In response to lawsuits and EPA crackdowns on manure product runoff across the nation, the National Cattlemen's Beef Association (NCBA) is telling Congress to clarify the intent of the Superfund laws.
In a letter to Joe Barton, House Energy and Commerce Committee Chairman, NCBA urges Congress to confirm that it never intended the 1980 Comprehensive Environmental Response, Compensation and Liability Act (CERCLA) or the 1986 Emergency Planning and Community Right-To-Know-Act (EPCRA) to regulate manure.
"Without such clarification," the letter states, "every livestock operation, agricultural field or organic farming operation on which manure or manure compost is spread for fertilizer in this country could be subject to comprehensive and highly regulated cleanup under Superfund law.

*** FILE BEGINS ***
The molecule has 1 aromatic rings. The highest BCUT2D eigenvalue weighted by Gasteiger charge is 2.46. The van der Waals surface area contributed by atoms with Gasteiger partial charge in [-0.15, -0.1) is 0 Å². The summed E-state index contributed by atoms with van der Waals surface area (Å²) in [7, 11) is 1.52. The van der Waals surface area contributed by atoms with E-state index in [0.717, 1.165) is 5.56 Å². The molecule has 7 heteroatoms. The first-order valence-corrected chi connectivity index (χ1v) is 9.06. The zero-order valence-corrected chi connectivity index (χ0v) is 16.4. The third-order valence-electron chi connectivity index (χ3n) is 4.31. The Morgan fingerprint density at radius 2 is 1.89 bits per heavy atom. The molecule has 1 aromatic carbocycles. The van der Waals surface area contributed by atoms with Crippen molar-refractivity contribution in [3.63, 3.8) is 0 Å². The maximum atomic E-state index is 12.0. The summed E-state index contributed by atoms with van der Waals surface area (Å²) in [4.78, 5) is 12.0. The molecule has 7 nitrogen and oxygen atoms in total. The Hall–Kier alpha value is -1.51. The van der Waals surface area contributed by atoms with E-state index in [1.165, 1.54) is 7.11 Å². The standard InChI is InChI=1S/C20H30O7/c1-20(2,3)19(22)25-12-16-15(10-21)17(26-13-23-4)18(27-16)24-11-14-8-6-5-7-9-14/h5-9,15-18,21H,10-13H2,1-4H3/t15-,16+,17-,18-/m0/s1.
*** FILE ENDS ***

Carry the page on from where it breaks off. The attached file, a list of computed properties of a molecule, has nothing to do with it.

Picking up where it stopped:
“CERCLA and EPCRA were intended for the worst-case environmental disasters, not for the regulation of on-farm usage of manure. If lawsuits against livestock and poultry operations are successful in arguing that manure warrants Superfund action, we will essentially be outlawing the use of manure-based fertilizer in this country."
The cattle industry is not alone in opposing extensions of CERCLA and EPCRA. In Waco, Texas, waste from dairy farms polluted drinking water and resulted in litigations. After facing lawsuits and criticism after chicken waste entered water sources, poultry producers in Oklahoma have also opposed EPA interpretations of the Superfund laws.
NCBA is urging U.S. cattle producers to ask Congress to support legislature that would defend agriculture. One such bill has already been introduced in Congress and has garnered more than 180 cosponsors; in the Senate, 30 cosponsors are supporting identical legislation.